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Pro-Democracy Hong Kong Media Mogul Targeted by Firebombing

Next Media Ltd. tycoon Jimmy Lai is a champion of press freedom who has been outspokenly critical of China and supportive of the city's pro-democracy Occupy Central protests.
January 12, 2015, 4:35pm
Photo via AP/Kin Cheung

An outspoken Hong Kong media tycoon's home was attacked early on Monday in an incident that was caught on surveillance footage.

The released video shows a silver vehicle stopping in front of Next Media Ltd. mogul Jimmy Lai's driveway on Kadoorie Avenue. A man exits and hurls what appears to be a Molotov cocktail at the residence before driving away. The bomb left behind a puddle of flame and a bewildered looking security guard. Nobody was hurt.

Men also lobbed firebombs at Next Media's Hong Kong headquarters in a separate incident at approximately the same early hour.

Lai — also known as Lai Chi-ying — is a champion of press freedom who has been outspokenly critical of China. His corporate yacht is reportedly named "Free China."

In December 2002, Lai took to Hong Kong's streets to protest the government's proposed "anti-subversion" law, which he labeled "an invisible, tightening collar" and an attack on free speech. The bill was later shelved indefinitely.

He supported the pro-democracy Umbrella Movement protests in Hong Kong, which he called a "wake-up call" for the local legislature, and his media outlets, such as Next Magazine and the Apple Daily newspaper, gave blanket coverage to the demonstrations calling for universal suffrage. Lai, 66, was a regular visitor to the Occupy Central camps, and was arrested in December after refusing to vacate one of the protest sites.

Video shows pro-democracy legislators staging yellow umbrella walkout in Hong Kong. Read more here.

The businessman stepped down as Apple Daily's publisher following his arrest, and subsequently resigned as Next Media chairman and executive director, ostensibly to spend more time with his family. He remains the company's majority shareholder.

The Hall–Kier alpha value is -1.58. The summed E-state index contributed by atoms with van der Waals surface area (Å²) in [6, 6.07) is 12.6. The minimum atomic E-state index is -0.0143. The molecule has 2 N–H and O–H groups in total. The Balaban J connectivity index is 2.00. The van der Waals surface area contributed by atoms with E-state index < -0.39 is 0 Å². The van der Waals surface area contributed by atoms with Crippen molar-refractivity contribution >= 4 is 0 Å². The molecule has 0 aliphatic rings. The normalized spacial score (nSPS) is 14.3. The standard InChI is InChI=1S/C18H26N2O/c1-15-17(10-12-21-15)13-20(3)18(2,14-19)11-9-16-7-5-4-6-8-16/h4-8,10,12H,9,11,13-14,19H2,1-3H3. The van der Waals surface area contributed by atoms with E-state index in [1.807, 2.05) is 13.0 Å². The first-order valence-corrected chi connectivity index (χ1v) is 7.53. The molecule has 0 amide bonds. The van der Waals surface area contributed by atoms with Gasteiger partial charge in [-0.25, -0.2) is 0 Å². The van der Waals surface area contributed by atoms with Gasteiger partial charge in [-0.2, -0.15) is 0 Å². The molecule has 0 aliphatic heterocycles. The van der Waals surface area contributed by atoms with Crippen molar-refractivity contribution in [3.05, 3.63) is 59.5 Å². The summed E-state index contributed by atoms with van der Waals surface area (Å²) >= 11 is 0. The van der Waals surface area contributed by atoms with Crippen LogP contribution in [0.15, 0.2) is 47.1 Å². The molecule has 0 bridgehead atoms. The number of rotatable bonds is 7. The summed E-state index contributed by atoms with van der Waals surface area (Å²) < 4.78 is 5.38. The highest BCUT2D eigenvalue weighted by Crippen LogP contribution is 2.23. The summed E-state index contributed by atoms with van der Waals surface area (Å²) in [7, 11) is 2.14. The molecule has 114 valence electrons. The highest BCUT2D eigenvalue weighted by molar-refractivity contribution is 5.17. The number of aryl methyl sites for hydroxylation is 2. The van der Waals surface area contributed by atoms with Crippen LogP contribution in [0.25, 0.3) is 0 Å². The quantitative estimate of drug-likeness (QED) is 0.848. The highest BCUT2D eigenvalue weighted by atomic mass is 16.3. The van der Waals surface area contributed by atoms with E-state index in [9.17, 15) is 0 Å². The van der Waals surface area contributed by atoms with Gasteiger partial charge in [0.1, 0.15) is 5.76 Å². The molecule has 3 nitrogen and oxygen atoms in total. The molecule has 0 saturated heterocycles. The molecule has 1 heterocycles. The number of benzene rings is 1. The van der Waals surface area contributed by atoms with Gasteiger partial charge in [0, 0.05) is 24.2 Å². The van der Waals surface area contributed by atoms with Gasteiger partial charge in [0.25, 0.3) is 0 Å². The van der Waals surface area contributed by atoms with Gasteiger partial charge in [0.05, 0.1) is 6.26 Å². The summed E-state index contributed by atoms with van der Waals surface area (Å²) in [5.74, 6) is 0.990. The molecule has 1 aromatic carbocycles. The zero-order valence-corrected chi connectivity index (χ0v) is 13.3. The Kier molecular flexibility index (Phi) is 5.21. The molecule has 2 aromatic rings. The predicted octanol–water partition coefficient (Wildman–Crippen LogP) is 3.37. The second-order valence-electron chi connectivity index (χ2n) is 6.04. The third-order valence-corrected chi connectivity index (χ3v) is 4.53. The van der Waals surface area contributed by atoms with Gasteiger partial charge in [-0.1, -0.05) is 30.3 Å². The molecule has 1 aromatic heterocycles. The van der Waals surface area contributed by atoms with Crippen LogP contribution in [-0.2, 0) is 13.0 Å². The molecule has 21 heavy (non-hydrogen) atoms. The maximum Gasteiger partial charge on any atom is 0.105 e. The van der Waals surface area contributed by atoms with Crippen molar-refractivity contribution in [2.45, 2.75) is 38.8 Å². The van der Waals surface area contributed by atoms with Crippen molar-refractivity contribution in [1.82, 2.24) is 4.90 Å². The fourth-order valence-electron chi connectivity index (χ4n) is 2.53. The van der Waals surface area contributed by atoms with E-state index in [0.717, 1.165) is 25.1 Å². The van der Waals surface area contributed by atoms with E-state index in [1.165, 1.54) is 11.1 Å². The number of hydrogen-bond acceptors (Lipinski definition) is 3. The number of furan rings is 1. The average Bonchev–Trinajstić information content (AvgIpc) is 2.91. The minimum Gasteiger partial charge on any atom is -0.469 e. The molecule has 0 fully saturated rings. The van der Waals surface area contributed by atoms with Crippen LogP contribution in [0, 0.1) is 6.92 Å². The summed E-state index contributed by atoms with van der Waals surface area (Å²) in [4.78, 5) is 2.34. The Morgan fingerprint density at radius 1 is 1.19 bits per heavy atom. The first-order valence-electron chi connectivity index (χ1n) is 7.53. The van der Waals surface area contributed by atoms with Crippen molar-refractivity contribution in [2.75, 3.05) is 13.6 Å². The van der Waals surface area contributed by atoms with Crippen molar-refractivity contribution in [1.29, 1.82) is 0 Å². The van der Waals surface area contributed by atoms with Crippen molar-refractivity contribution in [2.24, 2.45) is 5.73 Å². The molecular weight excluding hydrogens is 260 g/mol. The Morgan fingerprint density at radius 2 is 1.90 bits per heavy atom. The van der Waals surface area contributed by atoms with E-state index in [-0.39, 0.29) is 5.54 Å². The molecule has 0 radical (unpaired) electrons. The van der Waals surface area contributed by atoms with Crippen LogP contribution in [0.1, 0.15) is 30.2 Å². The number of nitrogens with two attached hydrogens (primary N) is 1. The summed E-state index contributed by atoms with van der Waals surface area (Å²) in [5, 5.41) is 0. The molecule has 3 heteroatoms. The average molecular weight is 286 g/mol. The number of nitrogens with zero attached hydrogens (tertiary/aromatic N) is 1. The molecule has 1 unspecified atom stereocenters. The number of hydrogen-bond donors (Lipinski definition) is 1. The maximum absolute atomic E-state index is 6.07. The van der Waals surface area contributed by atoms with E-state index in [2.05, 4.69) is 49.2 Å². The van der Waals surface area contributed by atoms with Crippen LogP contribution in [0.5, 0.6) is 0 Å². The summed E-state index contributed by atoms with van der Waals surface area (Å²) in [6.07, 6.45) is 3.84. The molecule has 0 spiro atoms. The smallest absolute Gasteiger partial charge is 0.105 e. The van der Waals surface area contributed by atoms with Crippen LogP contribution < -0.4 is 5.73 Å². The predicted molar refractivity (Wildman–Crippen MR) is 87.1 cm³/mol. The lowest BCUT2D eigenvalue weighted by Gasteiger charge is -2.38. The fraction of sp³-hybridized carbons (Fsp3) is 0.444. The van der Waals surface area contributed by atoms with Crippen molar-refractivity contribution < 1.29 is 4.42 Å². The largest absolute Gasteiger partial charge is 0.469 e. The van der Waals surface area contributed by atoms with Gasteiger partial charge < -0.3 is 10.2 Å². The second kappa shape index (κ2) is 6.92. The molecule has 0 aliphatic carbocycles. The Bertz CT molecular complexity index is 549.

"You cannot have the media so close to you that it becomes your voice," he recently told the New York Times. "This is no good, because it becomes too extreme and people will resent it."

Lai could now face legal proceedings relating to his actions. He has been identified as a leader of the Occupy Central movement, and was told to report to a police station on January 21.

Lai might also face additional charges. Hong Kong's anti-corruption agency began investigating donations he madeto the city's pro-democracy politicians after Next Media was hacked last summer and emails detailing some of his political contributions were subsequently leaked. He believes the hacking was state-sponsored.

Monday was not the first time Lai had been targeted. In November, five men were arrested after Lai was hit in the face with animal organs. The attackers were allegedly also shouting "drop dead" — echoing a phrase that Lai wrote in an editorial in the 1990s about Chinese Premier Li Peng, after which Lai's Giordano clothing stories in China were forced to close. His house has also seen previous assaults. A stolen car was driven into his front gate in 2013, while an axe and machete were left in the driveway.

"It's just the beginning" — Hong Kong protesters vow they'll be back as police tear down main pro-democracy camp. Read more here.

Lai was born in Guangzhou, southern China. When he was 12, his family paid a smuggler to take him to Hong Kong in the hull of a boat. Once there, he lived on the street, in sweatshops, worked odd jobs, and eventually became successful in the world of retail before turning his attentions to media.

In a 1994 interview, Lai told Wired magazine that he got the idea to set up Next Magazine during the Tiananmen massacre.

"The fact that the Chinese government was responding to the demand for democracy by shooting people — that they were completely unable to deal with the demonstration — showed me just how desperate and doomed they were," he said. "I realized right then that there was no reverse role for China. It would have to open up to the free flow of information; and when it did, it would be the biggest market in the world."

The magazine's first issue was released in March 1991, and stories they ran in the first few years included one on government corruption, China's "one-child policy," and an exposé of Chinese criminal gangs called Triads.

"I've always wanted to change things," Lai added. "The events of June 4 gave me the inspiration I needed. Now I'm no longer in a business that just delivers merchandise and makes money; I'm in a business that delivers information — and information is freedom. That's a great motivator for me. I've never been able to relate to my home country, yet now I'm directly involved in bringing more freedom to the Chinese people."

This dissident really wants to go home but China refuses to arrest him. Read more here.

Follow Sally Hayden on Twitter: @sallyhayd